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Home :: Archive :: 1999 :: December ::
Re: Quartos and Folios
The Shakespeare Conference: SHK 10.2247  Monday, 20 December 1999.

[1]     From:   Simon Morris <
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        Date:   Friday, 17 Dec 1999 16:26:00 GMT
        Subj:   Re: SHK 10.2239 Re: Quartos and Folios

[2]     From:   Edmund M. Taft <
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        Date:   Friday, 17 Dec 1999 23:29:16 +0000
        Subj:   Explanations

[3]     From:   John Jowett <
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        Date:   Friday, 17 Dec 1999 17:40:10 GMT
        Subj:   Re: SHK 10.2239 Re: Quartos and Folios

[4]     From:   Anthony Burton <
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        Date:   Friday, 17 Dec 1999 13:20:48 -0800
        Subj:   Re: SHK 10.2239 Re: Quartos and Folios; "scientific" reasoning

[5]     From:   Terri Mategrano <
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        Date:   Saturday, 18 Dec 1999 13:00:18 EST
        Subj:   Re: SHK 10.2232 Re: Quartos and Folios

[6]     From:   Steve Urkowitz <
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        Date:   Saturday, 18 Dec 1999 16:58:52 EST
        Subj:   Re: SHK 10.2239 Re: Quartos and Folios

[7]     From:   Peter Groves <
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        Date:   Monday, 20 Dec 1999 20:23:40 +1100
        Subj:   Re: SHK 10.2239 Re: Quartos and Folios


[1]-----------------------------------------------------------------
From:           Simon Morris <
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Date:           Friday, 17 Dec 1999 16:26:00 GMT
Subject: 10.2239 Re: Quartos and Folios
Comment:        Re: SHK 10.2239 Re: Quartos and Folios

>OK, that is the background.  Here is my question.  Has anyone a way of
>evaluating the analogy?  Should the preference for elegance apply to
>theories of bad quartos (or as Maguire prefers, suspect texts)?  In not,
>why?  How is the logic of problem solving different for science than for
>these quartos?  I can't find a difference, but would appreciate the
>insights of this list.

One difference is that scientific theories make predictions that can be
tested against new experiments, which theories about quartos don't
(unless we discover some new quartos).

Another scientific version of Maguire's point is that good scientific
theories are ones that are easy to disprove. The theory that everything
that happens in the world happens only because a supreme being wants it
to is a bad theory, because there's no way of disproving it. It
"explains" everything somewhat as Maguire claims that memorial
reconstruction "explains" quartos, but that doesn't make it a good
theory.

The "preference for elegance" in science is a little different.  It's
true that scientists prefer theories that are small, but explain lots of
things, in the way that one simple theory of gravity explains apples
falling from trees and planets' orbits. But memorial reconstruction (I
think Maguire would claim) doesn't explain anything in the same way,
because it's really a different theory for each text. The putative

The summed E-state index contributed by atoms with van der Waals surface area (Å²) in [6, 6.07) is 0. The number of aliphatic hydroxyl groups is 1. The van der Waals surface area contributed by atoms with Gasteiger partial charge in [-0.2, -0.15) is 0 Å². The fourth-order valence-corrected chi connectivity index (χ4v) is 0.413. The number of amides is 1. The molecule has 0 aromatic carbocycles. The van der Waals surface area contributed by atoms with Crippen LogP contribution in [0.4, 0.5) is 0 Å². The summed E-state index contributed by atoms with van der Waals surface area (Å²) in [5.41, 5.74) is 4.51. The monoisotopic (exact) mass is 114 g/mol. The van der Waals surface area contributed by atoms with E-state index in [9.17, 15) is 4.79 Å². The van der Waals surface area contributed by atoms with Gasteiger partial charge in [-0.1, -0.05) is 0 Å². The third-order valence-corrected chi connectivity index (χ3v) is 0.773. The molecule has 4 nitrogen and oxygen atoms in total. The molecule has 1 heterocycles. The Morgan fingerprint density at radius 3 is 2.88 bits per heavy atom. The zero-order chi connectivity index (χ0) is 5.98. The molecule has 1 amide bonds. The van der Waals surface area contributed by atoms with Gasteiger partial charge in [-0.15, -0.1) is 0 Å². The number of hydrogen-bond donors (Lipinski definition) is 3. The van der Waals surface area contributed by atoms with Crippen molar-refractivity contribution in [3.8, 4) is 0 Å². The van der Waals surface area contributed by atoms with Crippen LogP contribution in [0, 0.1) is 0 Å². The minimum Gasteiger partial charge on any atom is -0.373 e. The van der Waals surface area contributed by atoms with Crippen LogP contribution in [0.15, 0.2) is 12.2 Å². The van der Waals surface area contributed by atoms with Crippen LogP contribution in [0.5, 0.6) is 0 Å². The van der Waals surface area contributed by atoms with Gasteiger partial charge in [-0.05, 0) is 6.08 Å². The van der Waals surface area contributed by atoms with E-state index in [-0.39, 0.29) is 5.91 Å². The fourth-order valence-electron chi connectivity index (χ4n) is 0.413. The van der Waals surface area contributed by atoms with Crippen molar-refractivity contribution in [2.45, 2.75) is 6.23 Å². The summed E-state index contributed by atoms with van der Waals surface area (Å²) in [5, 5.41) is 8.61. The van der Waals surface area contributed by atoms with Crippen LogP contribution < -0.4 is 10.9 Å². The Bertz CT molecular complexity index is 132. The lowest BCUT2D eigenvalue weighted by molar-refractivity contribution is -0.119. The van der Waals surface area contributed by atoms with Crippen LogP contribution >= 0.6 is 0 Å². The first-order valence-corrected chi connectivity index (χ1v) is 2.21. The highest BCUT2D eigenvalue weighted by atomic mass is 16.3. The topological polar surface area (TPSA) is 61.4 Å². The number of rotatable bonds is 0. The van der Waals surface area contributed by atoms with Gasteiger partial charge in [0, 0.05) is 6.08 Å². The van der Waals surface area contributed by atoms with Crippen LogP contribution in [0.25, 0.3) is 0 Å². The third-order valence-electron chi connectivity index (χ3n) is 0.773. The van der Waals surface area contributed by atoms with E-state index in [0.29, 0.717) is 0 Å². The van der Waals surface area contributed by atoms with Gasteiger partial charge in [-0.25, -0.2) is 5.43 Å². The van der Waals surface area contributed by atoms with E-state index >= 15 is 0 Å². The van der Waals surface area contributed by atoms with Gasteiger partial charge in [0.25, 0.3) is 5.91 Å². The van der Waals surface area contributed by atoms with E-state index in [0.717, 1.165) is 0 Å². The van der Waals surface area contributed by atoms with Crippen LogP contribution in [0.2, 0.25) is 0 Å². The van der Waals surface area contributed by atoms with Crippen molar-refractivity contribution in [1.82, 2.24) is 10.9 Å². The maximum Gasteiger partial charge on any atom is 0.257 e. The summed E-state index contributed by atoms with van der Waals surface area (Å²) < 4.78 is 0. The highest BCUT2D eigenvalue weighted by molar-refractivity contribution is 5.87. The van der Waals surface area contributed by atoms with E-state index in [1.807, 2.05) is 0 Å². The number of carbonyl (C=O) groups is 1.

memorialiser who makes different mistakes for each text is analogous to
the putative supreme being who runs the world on whim.

S.

[2]-------------------------------------------------------------
From:           Edmund M. Taft <
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Date:           Friday, 17 Dec 1999 23:29:16 +0000
Subject:        Explanations

Mike Jensen's observation that hypotheses in science and in the arts
seem to be evaluated differently is certainly correct.  When I was
defending my Ph.D. thesis years ago, I offered a theory attempting to
explain why back-to-back scenes in 2H4 seem repetitive (4.1 and 4.2).
No matter the theory, the response I got was that I had explained too
much!  As one member of the committee put it, "If you explain
everything, you explain nothing!"

I was nonplussed by this observation at the time, but I think I
understand it now.  Because invariable, mathematical laws operate in
science, a single, elegant explanation can serve to explain everything.
Apples fall because of gravity-period.  But in the world of letters,
human agency is much more complex, and one single explanation MAY be
right, but often is not.  In the case of MR, an alternative might be
that the quarto in question is an acting version of a play.  That
hypothesis also may seem to fit the facts.  And there may be others, or
even combinations of reasons why a text appears as it does.

When we move from texts to the interpretation of them, the problem
becomes a bit clearer.  Consider, for example, the famous observation
that Hamlet takes five acts to kill Claudius because, if it were not so,
there would be no play! Now, here is an example of Ockham's razor at its
best (worst?)!  It's simple, elegant, and in at least one sense
undeniably true!  As I understand it, this theory was often quoted in
the first part of the century as an all-purpose explanation of why
Hamlet does not kill Claudius right away.

But as we all know, the problem with this theory is its assumption that
Hamlet should kill Claudius immediately after his visitation by the
Ghost.  Later 20th-Century scholarship has argued that Hamlet has to
solve some pretty sticky problems before he can feel justified in
killing the king.  So the difficulty with this particular all-purpose
explanation is that it rests on a misunderstanding of the play and its
complexities.

Advocates of Ockham's razor run into this problem over and over again in
interpreting the arts.  In opting for "common-sense" or "obvious" or
"simple" explanations, they reduce the work of art to less than it
really is.

This seems like a fundamental difference between the arts and the
sciences, but in the long run it may not be so.  As many of you know,
some historians of science are now arguing that "the end of science" is
near. What they mean is that all or most of the big discoveries have
been made, and all that is left to do is to "fill in the picture."
Well, maybe. But this sounds like a logical positivist view to me.  I
suspect that as we learn more about the universe, we will see that our
current theories are inadequate to explain it, and, just as in the arts,
even the most basic of theories will have to be replaced by others.  And
on and on it may go.  Pope got it right: the problem is we can only
reason from what we know, and what we know may change and grow forever.